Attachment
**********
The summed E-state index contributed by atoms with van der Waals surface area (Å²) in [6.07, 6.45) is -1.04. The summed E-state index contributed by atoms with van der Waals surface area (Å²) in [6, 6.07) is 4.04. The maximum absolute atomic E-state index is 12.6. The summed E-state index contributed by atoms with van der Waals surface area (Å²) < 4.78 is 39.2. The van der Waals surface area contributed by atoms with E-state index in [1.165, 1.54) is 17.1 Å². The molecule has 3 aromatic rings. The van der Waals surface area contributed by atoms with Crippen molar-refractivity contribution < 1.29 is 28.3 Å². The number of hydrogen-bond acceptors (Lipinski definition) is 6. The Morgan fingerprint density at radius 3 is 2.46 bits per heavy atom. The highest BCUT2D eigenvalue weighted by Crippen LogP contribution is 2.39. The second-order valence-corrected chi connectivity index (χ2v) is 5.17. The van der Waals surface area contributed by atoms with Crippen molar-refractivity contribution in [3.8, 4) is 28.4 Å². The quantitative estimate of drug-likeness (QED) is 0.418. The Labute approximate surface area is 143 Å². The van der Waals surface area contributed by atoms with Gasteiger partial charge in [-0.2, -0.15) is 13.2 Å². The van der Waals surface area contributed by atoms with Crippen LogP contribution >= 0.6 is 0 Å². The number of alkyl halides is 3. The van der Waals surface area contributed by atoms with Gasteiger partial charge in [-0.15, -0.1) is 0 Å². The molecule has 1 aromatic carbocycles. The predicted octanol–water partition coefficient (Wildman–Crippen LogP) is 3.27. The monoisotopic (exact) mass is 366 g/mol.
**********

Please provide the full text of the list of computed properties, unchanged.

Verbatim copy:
The summed E-state index contributed by atoms with van der Waals surface area (Å²) in [6.07, 6.45) is -1.04. The summed E-state index contributed by atoms with van der Waals surface area (Å²) in [6, 6.07) is 4.04. The maximum absolute atomic E-state index is 12.6. The summed E-state index contributed by atoms with van der Waals surface area (Å²) < 4.78 is 39.2. The van der Waals surface area contributed by atoms with E-state index in [1.165, 1.54) is 17.1 Å². The molecule has 3 aromatic rings. The van der Waals surface area contributed by atoms with Crippen molar-refractivity contribution < 1.29 is 28.3 Å². The number of hydrogen-bond acceptors (Lipinski definition) is 6. The Morgan fingerprint density at radius 3 is 2.46 bits per heavy atom. The highest BCUT2D eigenvalue weighted by Crippen LogP contribution is 2.39. The second-order valence-corrected chi connectivity index (χ2v) is 5.17. The van der Waals surface area contributed by atoms with Crippen molar-refractivity contribution in [3.8, 4) is 28.4 Å². The quantitative estimate of drug-likeness (QED) is 0.418. The Labute approximate surface area is 143 Å². The van der Waals surface area contributed by atoms with Gasteiger partial charge in [-0.2, -0.15) is 13.2 Å². The van der Waals surface area contributed by atoms with Crippen LogP contribution >= 0.6 is 0 Å². The number of alkyl halides is 3. The van der Waals surface area contributed by atoms with Gasteiger partial charge in [-0.15, -0.1) is 0 Å². The molecule has 1 aromatic carbocycles. The predicted octanol–water partition coefficient (Wildman–Crippen LogP) is 3.27. The monoisotopic (exact) mass is 366 g/mol.